(Phys.org) —Nouabale-Ndoki National Park is a tree-dotted enclave in Central Africa's Republic of Congo. Heavy logging surrounds the park, but it still has one of the largest intact forests in Africa. In recognition, it recently became a UNESCO World Heritage Site.
Trees—thousands of them—make up a forest. How did Nouabale-Ndoki's trees become so numerous, and how do they stay that way?
The answer, say biologists, lies far below the tree canopy, in the soil where seedlings sprout.
Today in the journal PLOS ONE, scientists report results of an extensive seedling experiment in Nouabale-Ndoki National Park.
The research, which involved sowing 40,000 seeds of five tree species, is a new look at "seeing the forest for the trees."
The findings, which show what limits seedling growth, are important to reforestation efforts in areas that have been logged.
Every tree can produce hundreds of thousands of seeds in its lifetime, but on average, only one seed survives to adulthood, says John Poulsen of Duke University, a co-author of the journal paper.
Other paper co-authors are Connie Clark, also of Duke, and Doug Levey, formerly of the University of Florida and now a program director in the National Science Foundation's (NSF) Division of Environmental Biology.
Which seeds have the best chance of making it to old age?
"There are basically two ways to look at successful seedling recruitment [survival]," says Levey. "Species may be seed-limited or establishment-limited."
A tree species is seed-limited if its ability to grow is determined by whether its seeds reach a particular location on the ground. The seeds may arrive on the wind or simply by falling from trees.
Establishment-limited trees are those that depend on the environment around them, rather than on seeds landing in just the right spot. If the soil is too wet or there is too much shade, a species is establishment-limited.
To test the importance of these two limitations on seedling recruitment, the scientists sowed tens of thousands of seeds.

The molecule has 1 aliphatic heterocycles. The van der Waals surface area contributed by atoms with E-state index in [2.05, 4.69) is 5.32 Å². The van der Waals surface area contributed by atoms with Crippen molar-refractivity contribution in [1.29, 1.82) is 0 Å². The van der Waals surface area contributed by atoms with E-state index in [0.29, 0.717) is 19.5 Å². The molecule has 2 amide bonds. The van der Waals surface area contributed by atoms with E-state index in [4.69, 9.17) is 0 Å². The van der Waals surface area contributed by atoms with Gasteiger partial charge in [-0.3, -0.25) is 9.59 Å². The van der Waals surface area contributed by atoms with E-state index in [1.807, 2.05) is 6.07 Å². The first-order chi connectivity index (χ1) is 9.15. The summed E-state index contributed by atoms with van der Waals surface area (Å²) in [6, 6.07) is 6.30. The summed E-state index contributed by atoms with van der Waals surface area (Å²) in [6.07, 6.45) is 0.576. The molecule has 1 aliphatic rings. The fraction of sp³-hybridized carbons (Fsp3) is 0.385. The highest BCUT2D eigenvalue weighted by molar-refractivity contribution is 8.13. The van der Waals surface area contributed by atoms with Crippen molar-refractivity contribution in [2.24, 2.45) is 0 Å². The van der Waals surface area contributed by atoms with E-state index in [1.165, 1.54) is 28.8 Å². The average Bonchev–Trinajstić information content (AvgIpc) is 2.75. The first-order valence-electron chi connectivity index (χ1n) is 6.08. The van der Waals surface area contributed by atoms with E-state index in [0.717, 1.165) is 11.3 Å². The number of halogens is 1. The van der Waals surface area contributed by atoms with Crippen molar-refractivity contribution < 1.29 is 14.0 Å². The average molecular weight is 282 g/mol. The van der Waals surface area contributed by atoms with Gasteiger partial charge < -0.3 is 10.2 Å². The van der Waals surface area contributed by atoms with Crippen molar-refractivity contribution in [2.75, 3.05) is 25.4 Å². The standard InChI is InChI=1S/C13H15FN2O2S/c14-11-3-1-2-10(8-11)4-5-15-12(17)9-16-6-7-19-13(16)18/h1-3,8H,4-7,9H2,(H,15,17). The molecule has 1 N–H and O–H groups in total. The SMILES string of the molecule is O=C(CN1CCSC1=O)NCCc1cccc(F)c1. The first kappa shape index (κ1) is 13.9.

They chose the species randomly, which allowed the results to be generalized to all tree species, not just the most common ones, says Poulsen.
The seeds were planted in different amounts in plots that stretched across an area the size of the state of Rhode Island.
Latter-day Johnny Appleseeds, the researchers couldn't do it alone, however.
"We hired a small army of indigenous, Mbendzélé hunter-gatherers," says Clark. "These families could easily locate seeds, and we were the beneficiaries of their intimate knowledge of the forest's natural history."
After the seeds were planted, the ecologists watched them grow into seedlings over two years.
They found that only a small fraction of seeds, some 16 percent, became seedlings. An even smaller amount, about six percent, survived to reach their second birthdays.
When numbers of seeds were at one end of a spectrum—rare or abundant—the trees' recruitment was seed-limited.
"When seeds were at intermediate densities," says Levey, "the chance of recruitment was influenced by environmental factors such as soil type and sunlight."
The importance of seed- and establishment-limitation changes over time, Levey says. "As individual trees get older, they need the correct soil and light exposure [become more establishment-limited]."
Not that different from our changing needs for the right nutrients and enough light as we reach our sunset years.
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